Blond Boy had been behind me on the trail. I remember looking up right after I landed and in my mind I can still see him coming down the sheer side of that cliff. I can only describe it as scampering. He had both arms in the air and his little bare feet were only very lightly touching the nearly straight wall of the cliff as he came quickly down. His long golden hair was flowing up behind and above him and he had a very determined look on his face. There was no trail, he just scampered down that wall.
I lay there on the rock shelf about a yard from where the waves were breaking onto the shore. I was awake but couldn’t feel, smell or hear anything. The only sense I had was sight. I remember thinking, “So this is death. Well, it isn’t so bad, at least it doesn’t hurt and everything is pretty”. I could not move but I could see and what I saw was touchingly beautiful. I looked around and noticed a wave coming in. I could see every drop of water glistening in the sunlight, individually sparkling and silent against the blue background of the sky, in sharp focus as though I were looking at precious jewels through a magnifying glass.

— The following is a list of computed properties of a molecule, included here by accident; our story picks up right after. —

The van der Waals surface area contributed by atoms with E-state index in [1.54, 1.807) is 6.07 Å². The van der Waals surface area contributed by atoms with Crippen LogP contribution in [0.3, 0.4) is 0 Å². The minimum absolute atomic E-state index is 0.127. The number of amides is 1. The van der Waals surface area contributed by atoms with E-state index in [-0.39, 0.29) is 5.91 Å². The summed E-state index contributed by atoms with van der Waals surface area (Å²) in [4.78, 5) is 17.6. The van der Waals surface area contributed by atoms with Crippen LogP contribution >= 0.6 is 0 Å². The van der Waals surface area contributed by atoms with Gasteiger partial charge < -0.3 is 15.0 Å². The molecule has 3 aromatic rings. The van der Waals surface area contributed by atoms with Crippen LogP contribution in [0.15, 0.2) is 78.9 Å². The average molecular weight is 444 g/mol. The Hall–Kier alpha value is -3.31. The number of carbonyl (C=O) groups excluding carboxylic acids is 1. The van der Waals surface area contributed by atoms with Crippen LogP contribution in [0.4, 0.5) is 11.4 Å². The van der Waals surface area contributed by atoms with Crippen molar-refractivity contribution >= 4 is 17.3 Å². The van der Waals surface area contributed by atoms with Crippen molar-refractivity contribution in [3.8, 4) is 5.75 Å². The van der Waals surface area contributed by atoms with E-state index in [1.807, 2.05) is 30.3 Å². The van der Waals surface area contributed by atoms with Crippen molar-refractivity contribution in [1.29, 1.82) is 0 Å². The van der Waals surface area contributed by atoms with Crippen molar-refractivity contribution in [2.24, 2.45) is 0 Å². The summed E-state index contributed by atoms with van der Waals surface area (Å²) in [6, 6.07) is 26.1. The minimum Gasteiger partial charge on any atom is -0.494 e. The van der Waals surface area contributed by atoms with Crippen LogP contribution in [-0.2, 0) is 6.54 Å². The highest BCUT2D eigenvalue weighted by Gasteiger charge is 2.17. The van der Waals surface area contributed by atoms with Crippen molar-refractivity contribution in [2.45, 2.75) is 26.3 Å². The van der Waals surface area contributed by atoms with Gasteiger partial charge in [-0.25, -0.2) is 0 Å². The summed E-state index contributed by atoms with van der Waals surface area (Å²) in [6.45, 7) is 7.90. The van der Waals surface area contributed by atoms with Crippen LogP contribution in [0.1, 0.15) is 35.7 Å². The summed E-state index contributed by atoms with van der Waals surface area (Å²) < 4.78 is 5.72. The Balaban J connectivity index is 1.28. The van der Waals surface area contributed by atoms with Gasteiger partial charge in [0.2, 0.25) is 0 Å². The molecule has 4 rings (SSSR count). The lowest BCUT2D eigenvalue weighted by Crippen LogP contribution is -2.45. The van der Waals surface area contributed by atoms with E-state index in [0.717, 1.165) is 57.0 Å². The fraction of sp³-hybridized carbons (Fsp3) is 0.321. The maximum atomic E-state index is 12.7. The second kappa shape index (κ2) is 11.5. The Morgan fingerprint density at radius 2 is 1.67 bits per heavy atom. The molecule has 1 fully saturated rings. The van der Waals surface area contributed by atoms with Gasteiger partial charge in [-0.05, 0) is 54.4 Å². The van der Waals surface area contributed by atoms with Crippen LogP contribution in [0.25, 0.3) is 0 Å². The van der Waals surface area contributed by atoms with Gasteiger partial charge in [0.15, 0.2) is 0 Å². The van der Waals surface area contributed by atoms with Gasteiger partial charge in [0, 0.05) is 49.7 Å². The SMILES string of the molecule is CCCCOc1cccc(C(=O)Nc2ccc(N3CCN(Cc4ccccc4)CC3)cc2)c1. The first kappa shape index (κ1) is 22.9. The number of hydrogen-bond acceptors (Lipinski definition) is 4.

After watching the waves come in and go out for a little while, mesmerized by the rhythm, the thought occurred to me that sooner or later the tide would come in. I didn’t think I’d like being dead under water and I decided to get up and move onto dry land and be dead there. Then everything went black and I was no longer aware of anything.
Hours later I woke up with my head in Blond Boy’s lap. He had covered me with the white sheet and he was gently stroking my hair. I looked up into his big gold eyes and said with some surprise, “You didn’t leave me.”
He looked at me with that sweet smile and said, “I have never left you Philip.”
The sun had gone down but it wasn’t quite dusk. I knew then that I was alive and I felt exhausted but there was still no pain. After letting me rest there for a while with my head in his lap, he pointed up to the top of the cliff and said “See up there? You have to go back up now.”